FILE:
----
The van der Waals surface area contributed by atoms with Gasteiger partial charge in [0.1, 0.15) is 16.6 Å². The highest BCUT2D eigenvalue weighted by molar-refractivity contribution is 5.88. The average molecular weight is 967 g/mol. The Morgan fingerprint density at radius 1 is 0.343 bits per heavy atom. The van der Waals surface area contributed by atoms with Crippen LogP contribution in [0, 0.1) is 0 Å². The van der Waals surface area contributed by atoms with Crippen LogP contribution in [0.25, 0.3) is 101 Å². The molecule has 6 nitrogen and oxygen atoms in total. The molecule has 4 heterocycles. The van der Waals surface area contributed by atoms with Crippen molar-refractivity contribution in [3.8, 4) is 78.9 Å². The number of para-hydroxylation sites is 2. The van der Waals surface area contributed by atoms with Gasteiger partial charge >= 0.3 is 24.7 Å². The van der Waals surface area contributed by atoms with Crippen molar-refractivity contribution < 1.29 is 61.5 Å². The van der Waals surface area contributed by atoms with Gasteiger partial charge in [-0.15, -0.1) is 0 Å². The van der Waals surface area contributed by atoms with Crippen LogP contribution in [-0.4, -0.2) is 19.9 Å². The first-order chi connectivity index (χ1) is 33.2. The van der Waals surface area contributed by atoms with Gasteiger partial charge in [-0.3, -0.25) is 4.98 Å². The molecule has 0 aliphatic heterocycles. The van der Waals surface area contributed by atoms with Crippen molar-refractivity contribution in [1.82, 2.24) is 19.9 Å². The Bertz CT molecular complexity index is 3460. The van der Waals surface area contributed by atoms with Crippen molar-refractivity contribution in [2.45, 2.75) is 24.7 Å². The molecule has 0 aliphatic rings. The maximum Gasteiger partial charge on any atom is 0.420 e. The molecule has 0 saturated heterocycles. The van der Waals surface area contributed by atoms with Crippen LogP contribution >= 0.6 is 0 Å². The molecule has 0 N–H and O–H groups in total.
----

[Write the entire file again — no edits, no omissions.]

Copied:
The van der Waals surface area contributed by atoms with Gasteiger partial charge in [0.1, 0.15) is 16.6 Å². The highest BCUT2D eigenvalue weighted by molar-refractivity contribution is 5.88. The average molecular weight is 967 g/mol. The Morgan fingerprint density at radius 1 is 0.343 bits per heavy atom. The van der Waals surface area contributed by atoms with Crippen LogP contribution in [0, 0.1) is 0 Å². The van der Waals surface area contributed by atoms with Crippen LogP contribution in [0.25, 0.3) is 101 Å². The molecule has 6 nitrogen and oxygen atoms in total. The molecule has 4 heterocycles. The van der Waals surface area contributed by atoms with Crippen molar-refractivity contribution in [3.8, 4) is 78.9 Å². The number of para-hydroxylation sites is 2. The van der Waals surface area contributed by atoms with Gasteiger partial charge >= 0.3 is 24.7 Å². The van der Waals surface area contributed by atoms with Crippen molar-refractivity contribution < 1.29 is 61.5 Å². The van der Waals surface area contributed by atoms with Gasteiger partial charge in [-0.15, -0.1) is 0 Å². The van der Waals surface area contributed by atoms with Crippen LogP contribution in [-0.4, -0.2) is 19.9 Å². The first-order chi connectivity index (χ1) is 33.2. The van der Waals surface area contributed by atoms with Gasteiger partial charge in [-0.3, -0.25) is 4.98 Å². The molecule has 0 aliphatic heterocycles. The van der Waals surface area contributed by atoms with Crippen molar-refractivity contribution in [1.82, 2.24) is 19.9 Å². The Bertz CT molecular complexity index is 3460. The van der Waals surface area contributed by atoms with Crippen molar-refractivity contribution in [2.45, 2.75) is 24.7 Å². The molecule has 0 aliphatic rings. The maximum Gasteiger partial charge on any atom is 0.420 e. The molecule has 0 saturated heterocycles. The van der Waals surface area contributed by atoms with Crippen LogP contribution >= 0.6 is 0 Å². The molecule has 0 N–H and O–H groups in total.